The artist, Ernie Colon, has worked at Harvey, Marvel, and DC Comics. At DC, he oversaw the production of Green Lantern, Wonder Woman, Blackhawk, and the Flash; at Marvel, Spider-Man. An American Library Association Best Book for Young AdultsA School Library Journal Best Book of the YearA School Library Journal Best Adult Book for High School StudentsA Kirkus Reviews Best Nonfiction Book of the YearAn American Library Association Great Graphic Novel for Teens A New York Public Library Books for the TeenageA Cooperative Children's Book Center ChoiceA Garden State Teen Book Award Nominee

On December 5, 2005, the 9/11 Commission issued its final report card on the government's fulfillment of the recommendations issued in July 2004: one A, twelve Bs, nine Cs, twelve Ds, three Fs, and four incompletes. To Sid Jacobson and Ernie Colon, with more than sixty years of experience in the comic-book industry between them, far too few Americans have read, grasped, and demanded action on the Commission's investigation into the events of that tragic day and the lessons America must learn.

Jacobson and Colon have produced the most accessible version of the 9/11 Report. Jacobson's text frequently follows word for word the original report, faithfully captures its investigative thoroughness, and covers its entire scope, even including the Commission's final report card. Colon's stunning artwork powerfully conveys the facts, insights, and urgency of the original. Published on the fifth anniversary of the terrorist attacks on the United States, an event that has left no aspect of American foreign or domestic policy untouched, The 9/11 Report puts at every American's fingertips the most defining event of the century. The 130-page 9/11 Report: A Graphic Adaptation . . . arguably places the attacks in context better than any nonpictorial book could, or any film or television show has done so far. And in the simple visual retelling of the written report's results, it carries a profound emotional impact that is disarming . . . Perhaps most important, the 9/11 Report: A Graphic Adaptation takes a document that is more than 500 pages long and often difficult to penetrate and makes it accessible to a much wider audience--tightening the narrative and increasing the spectacle without the fictionalization . . . The finished product is so solid that Sept. 11 commission Chairman Thomas Kean went from skepticism about a Sept. 11 report comic book to writing the foreword.--Peter Hartlaub, San Francisco Chronicle The work by Sid Jacobson and Ernie Colon is a vivid success . . . This is the kind of work that everybody, sooner or later, ought to take a look at . . . The 9/11 Report packs a great deal of information within a vibrantly accessible format It's brilliant . . . and] unexpectedly moving. You learn things you didn't know, and the things you did know suddenly have more clarity and relevance to other things you know.--Julia Keller, Chicago Tribune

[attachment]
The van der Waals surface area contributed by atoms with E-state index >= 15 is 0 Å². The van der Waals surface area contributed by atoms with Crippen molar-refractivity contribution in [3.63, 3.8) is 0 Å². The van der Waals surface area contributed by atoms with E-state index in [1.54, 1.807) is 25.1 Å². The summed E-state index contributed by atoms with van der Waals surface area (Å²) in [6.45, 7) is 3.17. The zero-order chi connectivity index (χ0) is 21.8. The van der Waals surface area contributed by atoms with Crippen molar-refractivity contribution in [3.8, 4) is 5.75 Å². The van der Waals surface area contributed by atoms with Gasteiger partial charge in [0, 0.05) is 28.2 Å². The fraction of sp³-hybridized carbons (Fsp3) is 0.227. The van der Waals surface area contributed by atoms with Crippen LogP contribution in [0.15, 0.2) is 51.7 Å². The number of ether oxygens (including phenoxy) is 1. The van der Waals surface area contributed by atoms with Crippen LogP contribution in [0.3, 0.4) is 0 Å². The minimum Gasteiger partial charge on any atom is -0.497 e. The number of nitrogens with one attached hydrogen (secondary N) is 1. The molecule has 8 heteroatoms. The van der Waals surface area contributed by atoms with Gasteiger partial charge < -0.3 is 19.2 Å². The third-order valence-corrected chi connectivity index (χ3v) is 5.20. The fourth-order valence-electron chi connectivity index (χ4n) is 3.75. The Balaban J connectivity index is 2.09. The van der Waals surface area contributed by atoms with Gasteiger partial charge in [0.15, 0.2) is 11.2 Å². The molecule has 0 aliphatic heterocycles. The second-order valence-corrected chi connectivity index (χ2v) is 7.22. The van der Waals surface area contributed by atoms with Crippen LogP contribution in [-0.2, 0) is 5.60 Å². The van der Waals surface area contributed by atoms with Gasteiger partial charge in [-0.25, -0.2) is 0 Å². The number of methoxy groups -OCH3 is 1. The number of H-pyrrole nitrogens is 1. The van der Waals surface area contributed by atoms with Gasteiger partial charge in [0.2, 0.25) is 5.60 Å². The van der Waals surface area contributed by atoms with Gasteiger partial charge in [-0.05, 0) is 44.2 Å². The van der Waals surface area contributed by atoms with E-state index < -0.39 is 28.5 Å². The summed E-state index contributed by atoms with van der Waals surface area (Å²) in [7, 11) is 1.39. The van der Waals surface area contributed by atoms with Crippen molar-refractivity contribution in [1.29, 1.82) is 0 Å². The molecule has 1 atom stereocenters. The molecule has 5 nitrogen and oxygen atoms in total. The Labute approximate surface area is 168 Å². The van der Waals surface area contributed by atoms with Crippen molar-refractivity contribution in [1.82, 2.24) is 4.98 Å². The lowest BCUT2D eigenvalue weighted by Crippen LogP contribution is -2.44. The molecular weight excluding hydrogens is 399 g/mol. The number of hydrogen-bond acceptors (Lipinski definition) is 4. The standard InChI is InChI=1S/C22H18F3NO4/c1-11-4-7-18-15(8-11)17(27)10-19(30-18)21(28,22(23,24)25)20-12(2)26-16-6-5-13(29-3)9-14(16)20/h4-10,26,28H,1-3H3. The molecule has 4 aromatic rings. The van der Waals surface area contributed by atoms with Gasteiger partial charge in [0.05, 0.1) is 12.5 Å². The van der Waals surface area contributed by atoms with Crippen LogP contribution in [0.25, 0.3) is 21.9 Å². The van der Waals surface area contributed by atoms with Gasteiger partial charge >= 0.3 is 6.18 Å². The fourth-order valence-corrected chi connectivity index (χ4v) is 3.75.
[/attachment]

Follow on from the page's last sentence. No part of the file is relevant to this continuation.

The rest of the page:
Jacobson and Colon's treatment is laudable. Their 'graphic adaptation' of a dry, wordy document--a best seller when published in 2004--is sure to reach many who never checked out the original. Comics are easy to read because they're easy to look at, even one like this dynamic presentation, packed with facts that still shock and enlighten.--Carlo Wolff, Chicago Sun-Times

The 130-page 9/11 Report: A Graphic Adaptation . . . arguably places the attacks in context better than any nonpictorial book could, or any film or television show has done so far. And in the simple visual retelling of the written report's results, it carries a profound emotional impact that is disarming . . . Fans of top comic creators such as Frank Miller, Alan Moore and Art Spiegelman have known for decades the storytelling advantages of a graphic novel when dealing with adult issues--whether it's the Jack the Ripper murders or the Holocaust. But the comic book adaptation of the Final Report of the National Commission of Terrorist Attacks Upon the United States may be the best example yet, because it presents so clearly the advantages over the text-only document. Look at the timeline in the written report and then look at the graphic novel, written by Sid Jacobson (much of the prose taken directly from the text of the report) with artwork by Ernie Colon. While the written version must go back and forth between the events on the four hijacked airplanes, the comic stacks the events on top of one another to simulate real time--making i